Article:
USA Swimming Not on the Hook for $2.5 Million Settlement

  2 Braden Keith | September 25th, 2012 | Featured, National, News

As a follow-up to the earlier story about a judgement in favor of plantiff Brooke Taflinger to the tune of $2.5 million against USA Swimming and Central Indiana Swimming, it is unlikely that the money will come from USA Swimming, at least directly.

According to Taflinger’s attorney Jonathan Little, because “Lexington did not defend their insured Central Indiana Aquatics, they would have to pay the entire judgement, pending the result of the declaratory action.”

The declaratory action is a lawsuit seeking a court order that they do not have to pay.

Swimming’s insurance carrier, USSIC, is not licensed in the USA, so they contract with the Lexington Insurance Company (a part of the Chartis Company, which is a major subsidiary of insurance giant AIG) to ensure USA Swimming.

USSIC has agreed to reimburse Lexington for any losses that Lexington has to pay as a result of USA Swimming’s cases. This means that directly, it’s unlikely that any of the directly named parties in this morning’s judgement will be saddled with the $2.5 million cost: a major relief to those dependent on funding from the organizations. Approximately $3.50 of every USA Swimming membership due goes toward these USSIC insurance premiums.

USA Swimming says that in May of 2012 the judge summarily dismissed the case against USA Swimming and the school, but did not elaborate as to the nature of any other litigation involving their insurance company.

It is not uncommon practice for National Governing Bodies to have insurance through carriers outside of the United States; the Barbados, where USSIC is located, generally has less oversight than in the United States and can act as tax havens. These are similar reasons to why banking is so popular in these areas as well.

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2 Comments on "USA Swimming Not on the Hook for $2.5 Million Settlement"


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3 years 10 months ago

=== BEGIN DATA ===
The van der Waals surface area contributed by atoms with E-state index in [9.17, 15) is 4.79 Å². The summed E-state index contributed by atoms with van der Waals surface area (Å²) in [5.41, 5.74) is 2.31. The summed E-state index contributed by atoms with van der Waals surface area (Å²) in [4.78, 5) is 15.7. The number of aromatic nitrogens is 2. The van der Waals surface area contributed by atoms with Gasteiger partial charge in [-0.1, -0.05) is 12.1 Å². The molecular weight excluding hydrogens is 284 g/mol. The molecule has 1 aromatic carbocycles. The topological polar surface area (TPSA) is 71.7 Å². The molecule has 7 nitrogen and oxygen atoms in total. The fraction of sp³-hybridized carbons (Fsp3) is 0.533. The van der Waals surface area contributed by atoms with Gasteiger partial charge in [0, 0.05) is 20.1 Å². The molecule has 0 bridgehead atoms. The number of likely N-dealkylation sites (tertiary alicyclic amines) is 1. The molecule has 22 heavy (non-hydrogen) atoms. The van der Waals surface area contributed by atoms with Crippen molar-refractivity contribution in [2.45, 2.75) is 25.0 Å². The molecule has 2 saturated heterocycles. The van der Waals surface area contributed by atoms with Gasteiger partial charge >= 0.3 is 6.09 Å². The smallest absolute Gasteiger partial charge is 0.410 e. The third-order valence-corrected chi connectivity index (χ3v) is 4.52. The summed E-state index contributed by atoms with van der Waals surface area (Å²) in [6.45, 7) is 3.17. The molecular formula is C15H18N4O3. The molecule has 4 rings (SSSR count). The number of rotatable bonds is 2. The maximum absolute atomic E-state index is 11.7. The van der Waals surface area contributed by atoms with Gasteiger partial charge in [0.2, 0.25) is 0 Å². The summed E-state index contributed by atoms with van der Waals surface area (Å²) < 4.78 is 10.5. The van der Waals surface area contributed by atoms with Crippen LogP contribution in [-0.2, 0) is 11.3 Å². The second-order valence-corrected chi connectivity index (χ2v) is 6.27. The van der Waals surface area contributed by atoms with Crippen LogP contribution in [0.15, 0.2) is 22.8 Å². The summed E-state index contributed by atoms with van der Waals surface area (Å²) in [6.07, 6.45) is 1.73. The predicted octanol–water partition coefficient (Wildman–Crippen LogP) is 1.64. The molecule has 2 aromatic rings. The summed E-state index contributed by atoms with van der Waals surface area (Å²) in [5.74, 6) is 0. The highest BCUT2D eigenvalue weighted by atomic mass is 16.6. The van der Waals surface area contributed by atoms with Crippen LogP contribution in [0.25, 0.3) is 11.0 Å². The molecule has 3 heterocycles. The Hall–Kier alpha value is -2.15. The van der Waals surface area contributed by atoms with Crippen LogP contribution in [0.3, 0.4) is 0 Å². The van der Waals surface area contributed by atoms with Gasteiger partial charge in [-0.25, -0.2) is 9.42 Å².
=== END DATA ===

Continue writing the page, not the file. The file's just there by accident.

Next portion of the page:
A few facts about USSIC…

USSIC is owned by USA Swimming.

The Barbados incorporation shields USSIC from having to disclose financial information.

Tax rate for this entity is 2% instead of 35% in the US. With that being 2% of who knows what unreported amount, this smacks of “pay us to hide it here.”

Captive insurance is supposed to be an “arms length” setup. USSIC’s board appears to be populated with former USA Swimming officials. This calls the “arms length” nature of the structure into question.

USA Swimming pays “insurance premiums” to USSIC which, by this article, underwrites Lexington to deal with the sex abuse legal settlements. Your dues directly finance sex abuse settlements through this Barbados shell company… minus any fees or costs to middlemen.

The biggest benefits to USA Swimming of their USSIC subsidiary appear to be the ability to…

1. Tax shelter large amounts of money by cycling it out of the country and back when needed.

2. Hide the amounts of any settlements and the total cost of athlete protection failures from the membership and victims attorneys.

Captive insurance sounds shady… because it is.

Brian
3 years 9 months ago

You’re an idiot. Let me get your tin foil cap for you. Seriously. You take something simple as insurers not fulfilling their obligation to the letter, which happens quite often, believe it or not, and start throwing all these strawman arguments about things that you “think are shady”.

Unfortunately (fortunately), opinions and your little underhanded suggestions don’t hold up in a court of law.

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About Braden Keith

Braden Keith

The most common question asked about Braden Keith is "when does he sleep?" That's because Braden has, in two years in the game, become one of the most prolific writers in swimming at a level that has earned him the nickname "the machine" in some circles. He first got his feet …

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